Change Implementation Techniques for Laying a Foundation for New Ways

Technique 1.53 Hygiene and Motivators

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Introduction

. Hygiene or organisational fitness refers to basic needs at work. These factors are not motivators but failure to address them may cause dissatisfaction.

. The motivators are what drive people to achieve, and these factors are built around growth and self‐actualisation. They are more important than hygiene factors in a transition process

. As part of the laying of the foundation for change, there is a need to check that these elements are adequate and are in place

Hygiene

. Are the following hygiene factors adequate in the organisation? (Yes/No ‐ if no, what are you going to do to fix it or them?)

i) salary and benefits (including basic income, fringe benefits, bonuses, holidays, etc) Yes/No

ii) working conditions (including working hours, workplace layout, facilities and equipment) Yes/No

iii) company policy (formal and informal rules and regulations that govern staff) Yes/No

iv) status (this is determined by rank, authority, relationship to others, level of acceptance, etc) Yes/No

v) job security (the degree of confidence that staff have regarding continued employment in the organisation) Yes/No

vi) supervision and autonomy (involves the extent of control that an individual has over the content and execution of the job) Yes/No

vii) office life (the level and type of interpersonal relations within the individual's working environment) Yes/No

viii) personal life (balance between family, friends and interests vs. time spent at work; personal well‐being including health and fitness, etc) Yes/No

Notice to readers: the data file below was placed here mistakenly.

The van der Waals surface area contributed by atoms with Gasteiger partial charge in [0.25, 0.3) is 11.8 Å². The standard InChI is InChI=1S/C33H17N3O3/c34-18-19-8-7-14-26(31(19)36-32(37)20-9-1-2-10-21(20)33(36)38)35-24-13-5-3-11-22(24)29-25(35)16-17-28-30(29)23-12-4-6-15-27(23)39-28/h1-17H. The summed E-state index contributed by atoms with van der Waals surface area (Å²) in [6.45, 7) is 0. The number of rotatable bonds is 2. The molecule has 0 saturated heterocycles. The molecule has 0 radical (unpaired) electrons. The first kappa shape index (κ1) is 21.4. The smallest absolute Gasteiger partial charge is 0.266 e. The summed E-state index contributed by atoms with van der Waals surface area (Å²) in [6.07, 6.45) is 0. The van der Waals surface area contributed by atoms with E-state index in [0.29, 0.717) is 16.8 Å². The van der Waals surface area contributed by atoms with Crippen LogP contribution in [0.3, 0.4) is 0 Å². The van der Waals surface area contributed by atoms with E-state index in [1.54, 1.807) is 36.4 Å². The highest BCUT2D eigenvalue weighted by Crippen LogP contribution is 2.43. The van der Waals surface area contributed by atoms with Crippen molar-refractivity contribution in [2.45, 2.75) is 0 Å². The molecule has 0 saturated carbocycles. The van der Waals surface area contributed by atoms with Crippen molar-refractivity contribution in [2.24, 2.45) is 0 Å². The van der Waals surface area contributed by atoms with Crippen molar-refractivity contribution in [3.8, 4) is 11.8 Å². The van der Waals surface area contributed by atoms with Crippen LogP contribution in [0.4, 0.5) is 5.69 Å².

Motivators

. Are the following motivatation factors adequate in the organisation? (Yes/No ‐ if no, what are you going to do to fix it or them?)

i) achievement (reaching or exceeding task objectives satisfies the "onwards and upwards" urge. It is a very powerful motivator and a great source of satisfaction. Greed can be a component of this) Yes/No

ii) recognition (acknowledgment bysenior staff enhances self‐esteem and can be viewed as a reward in itself; includes financial and non‐financial elements) Yes/No

iii) job interest (a job that provides satisfying pleasure provides more motivation than an un‐interesting job. Ideally, responsibilities should be matched to individuals' interests. Furthermore, this is linked with work ethic, which includes attitude to and aptitude for work and the organisation, plus cultural fit with the organisation) Yes/No

iv) responsibility (the opportunity to exercise authority and power requires leadership skills, ethics (own and organisational), risk‐taking, decision‐making, self‐motivation and self‐direction ‐ these are linked with self‐esteem) Yes/No

v) advancement (the important perception is that promotion, progress and rising rewards for achievement are possibilities) Yes/No

In other words, how much a person achieves depends upon recognition. Furthermore, the ability to achieve depends upon having an enjoyable job and responsibility. The greater that responsibility, the more the individual can experience the satisfaction of advancement.

(sources: Robert Heller et al, 1998; Frederick Herzberg, 1998; Xerox Business Centre, 2004)


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